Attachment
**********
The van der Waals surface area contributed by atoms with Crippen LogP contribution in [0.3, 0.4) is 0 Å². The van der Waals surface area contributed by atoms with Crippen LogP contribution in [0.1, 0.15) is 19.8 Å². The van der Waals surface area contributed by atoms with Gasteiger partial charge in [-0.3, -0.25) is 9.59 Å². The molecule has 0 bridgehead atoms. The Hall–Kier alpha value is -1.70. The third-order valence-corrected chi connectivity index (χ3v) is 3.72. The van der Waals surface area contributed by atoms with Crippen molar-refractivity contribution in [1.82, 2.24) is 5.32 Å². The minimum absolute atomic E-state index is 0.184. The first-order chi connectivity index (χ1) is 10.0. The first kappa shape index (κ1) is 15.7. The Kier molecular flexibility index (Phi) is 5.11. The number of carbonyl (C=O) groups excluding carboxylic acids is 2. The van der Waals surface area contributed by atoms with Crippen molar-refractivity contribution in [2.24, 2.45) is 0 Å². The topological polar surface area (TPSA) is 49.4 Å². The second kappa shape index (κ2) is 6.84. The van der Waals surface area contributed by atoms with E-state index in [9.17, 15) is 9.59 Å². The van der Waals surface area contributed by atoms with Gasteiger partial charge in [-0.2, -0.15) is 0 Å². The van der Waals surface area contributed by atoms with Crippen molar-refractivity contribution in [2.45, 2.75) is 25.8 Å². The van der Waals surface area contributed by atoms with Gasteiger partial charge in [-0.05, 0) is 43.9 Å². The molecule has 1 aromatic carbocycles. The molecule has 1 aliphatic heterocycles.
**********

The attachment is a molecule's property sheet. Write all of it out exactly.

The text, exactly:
The van der Waals surface area contributed by atoms with Crippen LogP contribution in [0.3, 0.4) is 0 Å². The van der Waals surface area contributed by atoms with Crippen LogP contribution in [0.1, 0.15) is 19.8 Å². The van der Waals surface area contributed by atoms with Gasteiger partial charge in [-0.3, -0.25) is 9.59 Å². The molecule has 0 bridgehead atoms. The Hall–Kier alpha value is -1.70. The third-order valence-corrected chi connectivity index (χ3v) is 3.72. The van der Waals surface area contributed by atoms with Crippen molar-refractivity contribution in [1.82, 2.24) is 5.32 Å². The minimum absolute atomic E-state index is 0.184. The first-order chi connectivity index (χ1) is 10.0. The first kappa shape index (κ1) is 15.7. The Kier molecular flexibility index (Phi) is 5.11. The number of carbonyl (C=O) groups excluding carboxylic acids is 2. The van der Waals surface area contributed by atoms with Crippen molar-refractivity contribution in [2.24, 2.45) is 0 Å². The topological polar surface area (TPSA) is 49.4 Å². The second kappa shape index (κ2) is 6.84. The van der Waals surface area contributed by atoms with E-state index in [9.17, 15) is 9.59 Å². The van der Waals surface area contributed by atoms with Gasteiger partial charge in [-0.2, -0.15) is 0 Å². The van der Waals surface area contributed by atoms with Crippen molar-refractivity contribution in [2.45, 2.75) is 25.8 Å². The van der Waals surface area contributed by atoms with Gasteiger partial charge in [-0.05, 0) is 43.9 Å². The molecule has 1 aromatic carbocycles. The molecule has 1 aliphatic heterocycles.